Safety and OSHA News

How many times can an employee collect workers’ comp?

As the country song goes, if it weren’t for bad luck, Grady Billick would have no luck at all, at least as far as avoiding injuries at work. In fact, he’s been injured so many times, his employer wants a reduction in what it would pay in workers’ comp benefits for his most recent mishap. 

First a recounting of Billick’s injuries:

  • In 1985, he suffered a back injury and settled his claim against his first employer.
  • In 1993, he was injured again at a second employer. The truck he was driving crashed, and Billick suffered injuries to his head, neck, left shoulder, ribs, back and left arm. He settled this claim with the second employer.
  • Billick began working for Roberts Dairy in 2001 and suffered four injuries while with the company. The first injury in March 2004 was caused when a dolly carrying milk crates struck his left ankle and trapped it against a dock plate.
  • In June 2004, shelving in a store collapsed while Billick was making a delivery. This led to shoulder surgery.
  • In 2006, rusty bolts on a trailer strap came loose when Billick was pulling a truck door shut. He lost his balance, fell out of the truck, and injured his left arm and elbow.
  • In 2007, a misaligned loading dock caused several milk crates to fall off a dolly. The crates struck Billick in the chest and shoulder. While driving back after sustaining this injury, another vehicle’s erratic movement caused Billick to steer his truck off the road, exacerbating his chest and shoulder injuries.

Billick filed four workers’ comp petitions against Roberts. The claims were consolidated.

Roberts argued its liability for Billicks’ injuries should be apportioned because he was previously compensated for losses of earning capacity at his two previous jobs.

An Iowa workers’ compensation commissioner rejected Roberts’ argument. On appeal, a state court agreed with the company. Billick appealed to the Iowa Supreme Court.

Fresh starts and full responsibility

Before 2004, cases like Billick’s in Iowa were governed by two principles:

  • The fresh-start rule stated when an employee who suffered a work-related injury resulting in permanent partial disability begins employment with a new employer, the employee enjoys a renewed earning capacity.
  • The full-responsibility rule said when there are two successive work-related injuries, the employer liable for the second injury is generally held liable for the entire disability resulting from the combination of the prior disability and the present injury.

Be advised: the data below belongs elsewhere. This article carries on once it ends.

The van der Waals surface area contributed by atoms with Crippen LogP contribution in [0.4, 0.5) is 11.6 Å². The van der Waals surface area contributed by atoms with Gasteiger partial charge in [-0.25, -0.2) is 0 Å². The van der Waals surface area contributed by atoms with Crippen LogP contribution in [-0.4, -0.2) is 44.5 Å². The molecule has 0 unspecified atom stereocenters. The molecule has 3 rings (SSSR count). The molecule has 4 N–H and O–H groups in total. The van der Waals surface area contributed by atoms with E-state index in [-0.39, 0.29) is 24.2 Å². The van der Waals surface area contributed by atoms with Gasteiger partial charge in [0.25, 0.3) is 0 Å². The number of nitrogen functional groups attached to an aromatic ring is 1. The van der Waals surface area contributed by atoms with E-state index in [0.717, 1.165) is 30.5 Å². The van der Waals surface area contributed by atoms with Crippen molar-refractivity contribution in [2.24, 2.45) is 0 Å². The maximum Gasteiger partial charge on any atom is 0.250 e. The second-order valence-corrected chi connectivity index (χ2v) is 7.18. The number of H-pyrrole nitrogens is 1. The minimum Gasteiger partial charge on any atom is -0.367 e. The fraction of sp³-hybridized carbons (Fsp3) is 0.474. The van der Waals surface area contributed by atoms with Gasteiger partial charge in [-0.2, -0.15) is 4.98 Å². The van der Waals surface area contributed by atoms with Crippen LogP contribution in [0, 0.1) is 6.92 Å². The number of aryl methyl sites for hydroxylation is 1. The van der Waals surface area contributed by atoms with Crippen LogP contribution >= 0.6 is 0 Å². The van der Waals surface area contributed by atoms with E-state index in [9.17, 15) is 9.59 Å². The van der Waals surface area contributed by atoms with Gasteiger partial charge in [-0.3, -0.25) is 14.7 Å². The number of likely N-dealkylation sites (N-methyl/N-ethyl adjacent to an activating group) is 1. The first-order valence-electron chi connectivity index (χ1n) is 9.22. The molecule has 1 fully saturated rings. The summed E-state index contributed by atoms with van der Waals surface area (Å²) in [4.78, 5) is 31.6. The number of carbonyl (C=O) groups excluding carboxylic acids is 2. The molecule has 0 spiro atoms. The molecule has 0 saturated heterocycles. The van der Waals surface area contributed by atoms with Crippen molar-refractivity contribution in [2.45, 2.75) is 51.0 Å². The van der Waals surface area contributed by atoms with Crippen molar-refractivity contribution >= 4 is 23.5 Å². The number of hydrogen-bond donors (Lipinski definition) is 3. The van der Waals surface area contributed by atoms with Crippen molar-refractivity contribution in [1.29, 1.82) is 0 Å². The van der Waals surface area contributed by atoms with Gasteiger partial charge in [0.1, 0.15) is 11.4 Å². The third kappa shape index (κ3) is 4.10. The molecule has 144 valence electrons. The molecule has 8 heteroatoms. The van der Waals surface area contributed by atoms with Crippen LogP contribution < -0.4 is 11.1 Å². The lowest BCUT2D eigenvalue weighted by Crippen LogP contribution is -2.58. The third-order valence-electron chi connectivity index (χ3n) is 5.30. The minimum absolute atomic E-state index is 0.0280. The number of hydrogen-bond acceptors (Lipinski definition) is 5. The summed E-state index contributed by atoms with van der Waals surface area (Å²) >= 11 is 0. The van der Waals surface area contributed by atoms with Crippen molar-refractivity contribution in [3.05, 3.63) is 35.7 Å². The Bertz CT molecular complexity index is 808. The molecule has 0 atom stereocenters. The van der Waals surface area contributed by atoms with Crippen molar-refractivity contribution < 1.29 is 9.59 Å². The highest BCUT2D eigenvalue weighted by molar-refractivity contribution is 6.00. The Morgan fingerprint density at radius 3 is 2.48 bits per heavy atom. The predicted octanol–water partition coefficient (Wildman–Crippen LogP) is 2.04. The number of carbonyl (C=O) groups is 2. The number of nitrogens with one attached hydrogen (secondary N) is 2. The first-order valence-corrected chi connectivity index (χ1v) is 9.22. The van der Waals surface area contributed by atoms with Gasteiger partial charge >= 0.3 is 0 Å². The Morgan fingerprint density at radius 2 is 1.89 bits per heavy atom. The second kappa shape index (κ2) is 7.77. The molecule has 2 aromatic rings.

In 2004, the Iowa legislature amended its workers’ comp law to “prevent all double recoveries and all double reductions in workers’ compensation benefits for permanent partial disability.”

Sounds like Billick would again be out of luck, right? Well, maybe this is where his luck turned around.

The Iowa Supreme Court noted that while the legislature intended to modify the fresh-start rule, it didn’t intend to eliminate it altogether.

The workers’ comp commissioner had found the amended law didn’t change the fresh-start rule in cases involving successive injuries with different employers.

The changes made by the legislature only affected successive work-related injuries suffered while working for the same employer, according to the commissioner.

The Iowa Supreme Court said this was the correct interpretation of what the legislature intended. In its opinion, the court wrote:

“Iowa Code provides no mechanism for apportioning the loss between the present and previous employers … If the legislature wanted to require a credit or offset of disability benefits in cases of successive unscheduled injuries with different employers, it logically would have prescribed how it should be determined.”

The decision: The state’s highest court affirmed the commissioner’s original decision that the company is responsible for full disability benefits for Billick even though he had a long history of workplace injuries, including two at other companies.

What do you think about the court’s decision? Let us know in the comments.

(Roberts Dairy v. Grady Billick, Supreme Court of Iowa, No. 13-1009, 4/3/15)

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Comments

  1. John M. Clark says:

    Upon reading the bad luck Billick and Supreme Court’s decision my first thought was were each of the accidents properly investigated. It did not indicate if Billick was at fault nor indicated that any of the injuries could have been avoided. Having been an Insurance Defense Investigator for 21-yrs. I read and re-read this article several time and found the final decision a fair and just one. However, I do have one final comment regarding those who employed Mr. Billick. Did anyone of the business really look at his prior employment history apparently not because had you have done so you very well may not have hired Mr. Billick and been put in the troubling events that occurred.

  2. Laila Keirstead says:

    I don’t know if you I read the article too quickly or if you didn’t answer the question, but is there a limit to how many times you can get workers compensation? I figure that it would be unlimited because we never choose to get injured. If there was, we would have to watch out for accidents and things that we weren’t expecting at all. That would make worker’s compensation more of a lottery than anything. http://www.dwyerlaw.com.au/areas-of-law/personal-injury-law/work-accidents.aspx

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